photo: Wikipedia/World Travel & Tourism Council
The Jamaica government says it is seeking to develop a contingency plan designed to ensure the recovery of the vital tourism industry as a result of the economic fallout occasioned by the coronavirus (COVID-19) pandemic.
Tourism Minister Edmund Bartlett, said that this is in recognition that some of the partners and stakeholders in the sector are experiencing some “cash crunch difficulties” as a result of the pandemic.
He told legislators that the plan is intended to facilitate the provision of or access to funding “should there be any systemic COVID-19-related issues with their financial arrangements”.
Bartlett, speaking on the theme “Building Forward Stronger: Tourism 2021 and Beyond,” said that consequent on the financial challenges impacting industry stakeholders, the government recognised that “there is the need for us to look closely at how to deal with [matters such as] the credit arrangements, especially to deal with those entities that may be suffering what we call a ‘heavy drainage of cash’ as a result of the pandemic, over time”.
He noted that the contingency plan is being mapped out in tandem with players in the private sector capital market.
Bartlett told the 2021/2022 Sectoral Debate that several financial institutions transacting business with stakeholders experiencing challenges have been “very responsive” to their plight.
“They have been forgiving debt in some instances and reducing payment requirements… principals. [Some] have foregone [interest] payments… and have been rolling over to facilitate these entities,” he said.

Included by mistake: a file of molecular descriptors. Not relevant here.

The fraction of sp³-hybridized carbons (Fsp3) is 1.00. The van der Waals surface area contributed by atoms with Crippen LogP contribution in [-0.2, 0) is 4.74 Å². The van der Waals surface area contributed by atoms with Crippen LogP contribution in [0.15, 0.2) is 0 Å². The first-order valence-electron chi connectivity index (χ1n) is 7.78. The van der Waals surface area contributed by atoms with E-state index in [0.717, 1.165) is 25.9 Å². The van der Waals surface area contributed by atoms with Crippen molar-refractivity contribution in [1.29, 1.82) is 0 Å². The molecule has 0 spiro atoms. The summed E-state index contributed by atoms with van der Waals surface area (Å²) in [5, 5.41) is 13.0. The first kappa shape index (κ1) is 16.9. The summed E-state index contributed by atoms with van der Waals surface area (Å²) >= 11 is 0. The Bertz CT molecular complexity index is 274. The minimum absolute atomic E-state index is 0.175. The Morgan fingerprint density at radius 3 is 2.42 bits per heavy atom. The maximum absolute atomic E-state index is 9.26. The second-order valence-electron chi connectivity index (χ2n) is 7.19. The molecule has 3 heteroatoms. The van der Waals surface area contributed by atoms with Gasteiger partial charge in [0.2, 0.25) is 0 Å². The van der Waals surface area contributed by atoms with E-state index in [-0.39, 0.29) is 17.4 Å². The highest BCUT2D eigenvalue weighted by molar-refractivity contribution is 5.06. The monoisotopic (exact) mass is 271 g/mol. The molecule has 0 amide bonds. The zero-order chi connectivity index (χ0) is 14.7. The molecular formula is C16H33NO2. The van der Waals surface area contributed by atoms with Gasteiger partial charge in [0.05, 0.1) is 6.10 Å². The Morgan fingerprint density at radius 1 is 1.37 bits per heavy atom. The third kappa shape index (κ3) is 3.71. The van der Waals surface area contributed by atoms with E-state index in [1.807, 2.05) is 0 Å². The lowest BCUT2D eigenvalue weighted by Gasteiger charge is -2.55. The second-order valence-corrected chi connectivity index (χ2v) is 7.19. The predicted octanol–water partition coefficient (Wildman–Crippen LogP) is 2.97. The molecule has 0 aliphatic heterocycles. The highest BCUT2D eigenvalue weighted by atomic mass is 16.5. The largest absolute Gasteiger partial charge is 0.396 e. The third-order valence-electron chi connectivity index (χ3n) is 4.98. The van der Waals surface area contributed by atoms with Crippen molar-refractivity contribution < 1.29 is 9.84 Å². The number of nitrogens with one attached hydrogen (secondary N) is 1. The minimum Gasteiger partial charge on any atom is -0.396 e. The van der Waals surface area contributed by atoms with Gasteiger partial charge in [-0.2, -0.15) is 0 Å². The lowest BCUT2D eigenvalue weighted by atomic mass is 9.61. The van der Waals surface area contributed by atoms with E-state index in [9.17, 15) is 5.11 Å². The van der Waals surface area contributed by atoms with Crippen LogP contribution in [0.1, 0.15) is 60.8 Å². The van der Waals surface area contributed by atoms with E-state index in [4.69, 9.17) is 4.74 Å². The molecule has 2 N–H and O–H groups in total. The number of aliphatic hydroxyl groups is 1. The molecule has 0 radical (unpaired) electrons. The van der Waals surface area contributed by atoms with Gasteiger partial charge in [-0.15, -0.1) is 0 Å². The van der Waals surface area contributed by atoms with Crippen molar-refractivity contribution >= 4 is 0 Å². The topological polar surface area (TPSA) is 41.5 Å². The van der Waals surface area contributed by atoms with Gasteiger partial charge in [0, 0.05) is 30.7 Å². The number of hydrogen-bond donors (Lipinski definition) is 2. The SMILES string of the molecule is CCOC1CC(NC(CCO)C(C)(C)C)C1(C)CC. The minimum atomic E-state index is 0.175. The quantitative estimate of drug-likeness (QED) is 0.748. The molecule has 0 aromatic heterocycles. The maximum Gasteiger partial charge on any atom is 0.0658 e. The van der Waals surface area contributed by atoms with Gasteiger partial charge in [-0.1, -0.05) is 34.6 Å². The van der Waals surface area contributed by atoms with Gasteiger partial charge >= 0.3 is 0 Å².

Bartlett said that the tourism industry is an ecosystem “that must be ready to return to the pre-COVID-19 earnings of US$3.7 billion, which will allow us to bring back thousands of displaced workers and to build the future.
“So… we will continue [the]… discussions [on the contingency plan] with the stakeholders and Minister of Finance and the Public Service (Dr. the Hon. Nigel Clarke), with the view of establishing some special vehicle to assist, if needed,” he added.
Meanwhile, Bartlett, says the training of more than 7,000 hospitality workers has been done as a key strategy to reposition the industry for the post-COVID-19 era.
He said the government is committed to developing a competitive and productive workforce that can benefit from opportunities in the sector.
“During the pandemic, we increased our efforts to train our hospitality-sector workers,” he said, adding that the training agenda was boosted with the establishment of the Jamaica Centre of Tourism Innovation (JCTI), which is tasked specifically with facilitating the development of the industry’s human capital and supporting innovation in the sector.
“This has been made possible through strategic partnerships with the Human Employment and Resource Training/National Service Training Agency Trust (HEART/NSTA Trust), Universal Service Fund (USF), National Restaurants Association (NRA), and the American Hotel & Lodging Educational Institute (AHLEI).”
Bartlett said that the JCTI is offering several middle management certification programmes in Certified Food and Beverage Executive (CFBE), Certified Hospitality Housekeeping Executive (CHHE), Certified Hospitality Trainer (CHT), and Certified Hotel Concierge (CHC).